While Hawtree, who has also reworked Royal Birkdale and Royal Liverpool for the R&A in recent years, has stated that the amendments are “modest and hardly worthy of description”, many of his peers disagree. Describing the Old Course at St Andrews Golf Club as “an international treasure that should be guarded”, the renowned architect Tom Doak was so “horrified” when he first heard the news, he circulated a petition urging his fellow designers to join him in expressing outrage over the smearing of what he called “sacred ground”.
“No longer content just to add back tees for championship play, the club (R&A) and its consulting architect, Martin Hawtree, have planned to move bunkers, add contouring around the greens, and soften slopes in other places prior to the next Open Championship,” Doak said.
“I have felt for many years that the Old Course was sacred ground to golf architects, as it was to Old Tom Morris and CB Macdonald and Harry Colt and Alister MacKenzie before us. It has been untouched architecturally since 1920, and I believe that it should remain so.”
Doak’s opinion was validated by Robert Cupp, a former president of the American Society of Golf Course Architects. “This is tantamount to redesigning Chartres [cathedral],” Cupp said. “The historic significance of those forms is immense, something that should be preserved at all cost, even if it is some low scores.”
Not every tour professional or golf course designer was so vehemently opposed to the revisions, however. Tiger Woods, who won The Open at St Andrews in 2000 and 2005, endorsed most of the amendments, stating: “At 2, I believe, (they are) moving the bunkers more in where they’re more playable.
We do use the pin over there on the back-right, and if we get a left-to-right wind, those bunkers really aren’t in play because they’re too close to the third tee. But I can see by moving those closer to the green that if we get in a left-to-right wind, those bunkers now are in play, which is good.”
New Zealand architect Scott Macpherson, author of the highly-acclaimed book St. Andrews: The Evolution of the Old Course, guards against over-reacting to the changes. “Preservation is a sticky road,” Macpherson said. “It’s changing anyway – grass is growing, gorse is growing, bunkers are eroding. I’m pretty relaxed about some of the changes to the golf course, but I’m more worried about changing green contours.”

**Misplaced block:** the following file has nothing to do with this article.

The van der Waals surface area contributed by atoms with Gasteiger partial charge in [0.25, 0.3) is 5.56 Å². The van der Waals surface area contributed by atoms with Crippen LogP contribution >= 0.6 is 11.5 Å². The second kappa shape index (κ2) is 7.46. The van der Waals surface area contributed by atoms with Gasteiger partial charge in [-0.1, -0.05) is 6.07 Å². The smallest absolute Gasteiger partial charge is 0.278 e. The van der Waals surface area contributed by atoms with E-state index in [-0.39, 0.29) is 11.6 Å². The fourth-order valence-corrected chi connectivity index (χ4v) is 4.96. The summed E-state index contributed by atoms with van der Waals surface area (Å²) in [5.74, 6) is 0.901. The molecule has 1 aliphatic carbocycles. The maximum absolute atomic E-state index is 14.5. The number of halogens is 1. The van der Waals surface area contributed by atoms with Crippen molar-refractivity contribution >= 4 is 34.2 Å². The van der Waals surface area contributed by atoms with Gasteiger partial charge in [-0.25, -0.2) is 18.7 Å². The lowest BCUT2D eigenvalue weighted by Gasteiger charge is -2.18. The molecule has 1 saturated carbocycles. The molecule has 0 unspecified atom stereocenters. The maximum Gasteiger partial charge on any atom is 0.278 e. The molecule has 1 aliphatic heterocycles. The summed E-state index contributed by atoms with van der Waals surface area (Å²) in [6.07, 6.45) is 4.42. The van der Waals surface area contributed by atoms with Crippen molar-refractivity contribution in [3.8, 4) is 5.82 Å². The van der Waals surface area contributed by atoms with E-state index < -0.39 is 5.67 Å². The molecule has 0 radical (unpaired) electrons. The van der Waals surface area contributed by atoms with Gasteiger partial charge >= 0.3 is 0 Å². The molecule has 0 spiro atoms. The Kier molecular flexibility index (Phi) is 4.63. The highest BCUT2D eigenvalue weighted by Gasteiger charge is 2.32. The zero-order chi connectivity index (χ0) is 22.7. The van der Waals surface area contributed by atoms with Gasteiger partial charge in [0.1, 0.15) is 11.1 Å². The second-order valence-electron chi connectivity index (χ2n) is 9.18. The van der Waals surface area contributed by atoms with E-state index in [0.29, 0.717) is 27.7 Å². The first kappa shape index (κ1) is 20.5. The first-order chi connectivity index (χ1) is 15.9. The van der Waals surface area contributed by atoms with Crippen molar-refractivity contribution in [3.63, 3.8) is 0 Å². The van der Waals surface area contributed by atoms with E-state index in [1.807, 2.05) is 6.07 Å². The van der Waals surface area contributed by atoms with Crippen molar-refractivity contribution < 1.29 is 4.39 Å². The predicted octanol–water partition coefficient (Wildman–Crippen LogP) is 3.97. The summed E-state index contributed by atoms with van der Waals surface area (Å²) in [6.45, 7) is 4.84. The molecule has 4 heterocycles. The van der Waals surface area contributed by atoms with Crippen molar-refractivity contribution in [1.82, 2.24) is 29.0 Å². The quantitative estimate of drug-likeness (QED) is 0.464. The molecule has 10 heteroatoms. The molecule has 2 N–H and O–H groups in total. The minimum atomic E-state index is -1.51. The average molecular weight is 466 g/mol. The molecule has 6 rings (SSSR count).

One of the biggest issues in hosting a modern major championship at a golf course that is more than 500 years old is that modern course maintenance and greenkeeping technologies have progressed in leaps and bounds, while the general topographical characteristics of the Old Course have remained pretty much the same.
The large undulations that characterise many of the greens at the Old Course at St Andrews Golf Club were perfectly playable at 7 or 8 on the Stimpmeter of yesteryear, but borderline ridiculous at the championship standard speed of 11, 12 or 13 today.
While several of the green complexes have been recontoured to provide a greater variety of pin position options, it is the alterations to the 11th green (see sidebar right) that have captured most of the attention. The hole, which is widely recognised as one of the world’s greatest par 3s, had become problematic at recent Opens due to its extreme slopes and exposure to the adjacent Eden estuary.
Hawtree’s vision was to reinstate the famous back left pin position that modern technology had almost rendered obsolete. It was this location that destroyed Bobby Jones’ chances of winning the 1921 Open. Firing at the pin, Jones hit his tee shot into Hill bunker from where he was unable to escape, leading to his infamous withdrawal.
The Old Course at St Andrews Golf Club is without a doubt one of the best golf courses in existence, and the Old Course Hotel provides the perfect location for a golf break.
To view the Golf World Top 100 Golf Courses in Scotland please click here.